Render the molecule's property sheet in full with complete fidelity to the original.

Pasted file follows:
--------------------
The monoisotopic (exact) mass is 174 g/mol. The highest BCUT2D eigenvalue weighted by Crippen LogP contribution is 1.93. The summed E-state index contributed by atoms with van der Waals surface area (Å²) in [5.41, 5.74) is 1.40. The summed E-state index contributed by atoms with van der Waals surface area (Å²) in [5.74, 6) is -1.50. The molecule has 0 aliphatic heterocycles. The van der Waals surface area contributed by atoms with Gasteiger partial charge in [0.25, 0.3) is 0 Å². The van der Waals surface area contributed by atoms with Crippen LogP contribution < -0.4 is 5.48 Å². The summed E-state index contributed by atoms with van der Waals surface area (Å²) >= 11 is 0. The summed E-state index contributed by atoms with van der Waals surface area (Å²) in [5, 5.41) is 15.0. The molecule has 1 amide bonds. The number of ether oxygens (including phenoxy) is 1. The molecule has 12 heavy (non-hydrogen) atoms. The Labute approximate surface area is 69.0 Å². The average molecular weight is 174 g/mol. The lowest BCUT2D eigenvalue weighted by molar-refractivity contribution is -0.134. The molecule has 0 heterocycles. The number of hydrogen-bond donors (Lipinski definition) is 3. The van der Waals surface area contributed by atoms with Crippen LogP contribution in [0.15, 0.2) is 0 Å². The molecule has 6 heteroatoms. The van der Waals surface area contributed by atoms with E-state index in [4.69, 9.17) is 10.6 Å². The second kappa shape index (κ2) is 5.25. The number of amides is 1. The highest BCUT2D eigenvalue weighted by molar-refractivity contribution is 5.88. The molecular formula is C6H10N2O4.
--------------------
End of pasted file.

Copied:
The monoisotopic (exact) mass is 174 g/mol. The highest BCUT2D eigenvalue weighted by Crippen LogP contribution is 1.93. The summed E-state index contributed by atoms with van der Waals surface area (Å²) in [5.41, 5.74) is 1.40. The summed E-state index contributed by atoms with van der Waals surface area (Å²) in [5.74, 6) is -1.50. The molecule has 0 aliphatic heterocycles. The van der Waals surface area contributed by atoms with Gasteiger partial charge in [0.25, 0.3) is 0 Å². The van der Waals surface area contributed by atoms with Crippen LogP contribution < -0.4 is 5.48 Å². The summed E-state index contributed by atoms with van der Waals surface area (Å²) >= 11 is 0. The summed E-state index contributed by atoms with van der Waals surface area (Å²) in [5, 5.41) is 15.0. The molecule has 1 amide bonds. The number of ether oxygens (including phenoxy) is 1. The molecule has 12 heavy (non-hydrogen) atoms. The Labute approximate surface area is 69.0 Å². The average molecular weight is 174 g/mol. The lowest BCUT2D eigenvalue weighted by molar-refractivity contribution is -0.134. The molecule has 0 heterocycles. The number of hydrogen-bond donors (Lipinski definition) is 3. The van der Waals surface area contributed by atoms with Crippen LogP contribution in [0.15, 0.2) is 0 Å². The molecule has 6 heteroatoms. The van der Waals surface area contributed by atoms with E-state index in [4.69, 9.17) is 10.6 Å². The second kappa shape index (κ2) is 5.25. The number of amides is 1. The highest BCUT2D eigenvalue weighted by molar-refractivity contribution is 5.88. The molecular formula is C6H10N2O4.